Daggerheart Open Beta Playtest

Daggerheart Open Beta Playtest

  • Product: Daggerheart Open Beta
  • System: Daggerheart
  • Producer: Darrington Press
  • Price: N/A
  • TL; DR: An high fantasy DnD-like with a focus on narrative gameplay and combat mechanics that are aiming at telling a story that is “both heartfelt and epic”.

Summary

Daggerheart aims at being a high fantasy, heroic fantasy game with a focus on collaborative worldbuilding and narrative mechanics while still heavily relying on combat for conflict resolution. It borrows heavily from systems like Genesys, Cypher, PbtA and Blades and lovingly aknowledges the fact right from the start, which is something I personally appreciated. Here’s a few things that stood out for me.

System & Mechanics

Duality Dice
The central dice rolling mechanic revolves around the generation of two liquid resources called Hope and Fear. The players roll 2d12, add them up and check against a Difficulty threshold established by their GM to determine general success or failure. In addition the higher of the two dice defines whether you add Hope (something good happens) or Fear (something bad happens) to the result.
This adds nuance and narrative flovour to ability checks and attack rolls and generally leads to exciting or interesting complications for the story without the weight or complexity of systems like Genesys. Hope and Fear are also used by the players and GM respectively to fuel some of their abilities, spells and mechanics.

Character Creation
Character creation felt straightforward, easy and quick. The Background and Connections questions that are part of the creation process really help in quickly attaching your character to the world and party. The fact that Daggerheart did away with rolling Ability Score and just went with an array of modifiers helps simplify the process. While Demiplane provides all the information in a consolidated character sheet, for players preferring the haptic physical experience, the game provides abiltity and spell cards for character keeping in addition to the classic character sheet.

Experiences
Experiences are as nice step away from DnD’s very crowded Proficiency system towards FATE Aspects (so I’ve been told. I have never played FATE). Instead of selecting skills, the players choose a word or phrase that embodies something distinctive about their character (one example from Critical Role’s Session Zero was “Sticky fingers” for a player’s Rogue character). These Experiences are that make your character excel at something and should be interesting, unique and always part of their personality or background. While that sounds exciting this can be sometimes hard to nail might require some negotiation and workshopping between players and GM.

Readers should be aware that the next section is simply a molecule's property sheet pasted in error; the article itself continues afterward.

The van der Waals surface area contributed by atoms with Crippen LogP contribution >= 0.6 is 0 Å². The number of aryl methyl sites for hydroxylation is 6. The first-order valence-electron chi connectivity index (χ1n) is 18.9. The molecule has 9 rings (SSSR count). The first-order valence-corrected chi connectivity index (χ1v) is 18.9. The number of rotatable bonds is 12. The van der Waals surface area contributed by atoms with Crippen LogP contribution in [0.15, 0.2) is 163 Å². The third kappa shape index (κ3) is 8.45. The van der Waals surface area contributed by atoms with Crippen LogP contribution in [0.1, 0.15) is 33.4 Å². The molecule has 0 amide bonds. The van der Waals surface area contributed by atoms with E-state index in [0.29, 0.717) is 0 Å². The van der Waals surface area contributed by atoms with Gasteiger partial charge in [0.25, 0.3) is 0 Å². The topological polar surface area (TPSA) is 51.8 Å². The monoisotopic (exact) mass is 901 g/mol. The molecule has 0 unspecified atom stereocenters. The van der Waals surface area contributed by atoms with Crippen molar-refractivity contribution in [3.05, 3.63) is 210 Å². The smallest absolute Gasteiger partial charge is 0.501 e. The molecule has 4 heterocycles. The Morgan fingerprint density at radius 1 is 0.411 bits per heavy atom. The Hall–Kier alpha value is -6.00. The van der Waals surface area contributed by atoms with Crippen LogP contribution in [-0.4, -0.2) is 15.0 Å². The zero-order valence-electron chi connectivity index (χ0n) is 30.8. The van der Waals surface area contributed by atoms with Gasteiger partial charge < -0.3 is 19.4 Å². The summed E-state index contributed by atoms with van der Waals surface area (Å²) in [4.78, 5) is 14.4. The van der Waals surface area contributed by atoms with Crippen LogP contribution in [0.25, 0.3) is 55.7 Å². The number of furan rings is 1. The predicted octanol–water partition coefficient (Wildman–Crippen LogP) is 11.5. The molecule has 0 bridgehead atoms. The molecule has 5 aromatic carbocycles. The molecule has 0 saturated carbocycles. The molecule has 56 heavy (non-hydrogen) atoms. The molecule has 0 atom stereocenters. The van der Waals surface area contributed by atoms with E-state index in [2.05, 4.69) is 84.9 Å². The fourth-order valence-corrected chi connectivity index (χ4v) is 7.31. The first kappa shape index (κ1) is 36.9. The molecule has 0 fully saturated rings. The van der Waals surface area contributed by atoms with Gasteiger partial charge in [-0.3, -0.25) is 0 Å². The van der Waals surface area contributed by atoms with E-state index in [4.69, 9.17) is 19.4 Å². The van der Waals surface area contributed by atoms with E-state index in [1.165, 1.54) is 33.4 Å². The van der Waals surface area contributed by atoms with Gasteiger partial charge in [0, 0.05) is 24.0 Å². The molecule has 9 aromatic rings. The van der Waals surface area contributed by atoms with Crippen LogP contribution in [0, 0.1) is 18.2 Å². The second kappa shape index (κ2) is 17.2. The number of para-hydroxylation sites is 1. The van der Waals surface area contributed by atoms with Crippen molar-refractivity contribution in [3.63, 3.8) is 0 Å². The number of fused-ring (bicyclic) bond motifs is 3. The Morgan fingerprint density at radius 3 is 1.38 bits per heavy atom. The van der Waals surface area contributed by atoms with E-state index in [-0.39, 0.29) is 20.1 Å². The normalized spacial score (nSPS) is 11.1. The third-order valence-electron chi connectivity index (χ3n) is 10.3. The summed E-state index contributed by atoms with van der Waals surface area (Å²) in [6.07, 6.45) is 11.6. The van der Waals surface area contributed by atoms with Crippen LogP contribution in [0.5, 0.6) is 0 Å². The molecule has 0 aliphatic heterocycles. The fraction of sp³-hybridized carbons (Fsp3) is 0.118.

Combat
We used Demiplane to run the session (and I have a lot of questions regarding their UI/UX design) and handling combat in the digital character sheet with full integration of all the trackers felt great.
Tracking Hitboxes, Armor Slots, Hope and for some classes additional resources on a paper sheet could feel a bit clunky and cumbersome, but in a digital medium even playing for the first time felt pretty straightforward.

Abilities and Spells
Judging from my character sheet (I played an Orc Wordsmith aka Bard) every ability felt exciting and meaningful. We always felt like we had something cool or exciting to do or contribute.

Downtime
Unfortunately we did not find the time for neither a Short or Long Rest, but the game tries to provide a meaningful structure for downtime, allowing players to choose from a set of activities in order to heal damage or stress, repair armor or prepare for the challenges ahead.
I’d be interested to see how that plays out in real time and I can imagine some interesting Camp montages being narrated while the cree rests around the campfire.

World Theme

We had no chance in delving deeper into the worldbuilding mechanics, but from a first look, there’s really not much provided in terms of information or given world lore. As far as we could see the game provide tools and mechanics to generate a campaign world collaboratively at your table , although we couldn’t tell whether they where as thought-out as the ones from ‘A Quite Year’

Conclusion

Overall, It feels like Daggerheart ingrains a lot of tools and mechanics in its DNA for the sake of its (better, smoother, more interesting?) gaming experience.
I definitely wouldn’t call it a rules-light system, and in places it still feels as clunky and combat-centric as 5e. But it’s definitely choosing a more narrative approach, that’s very well supported by its mechanics to deliver a pretty well-rounded DnD-like that will definitely appeal to groups who’d like their D&D experience to be more narrative and flavourful, but don’t want to ditch their Tiefling Bard for another game system!

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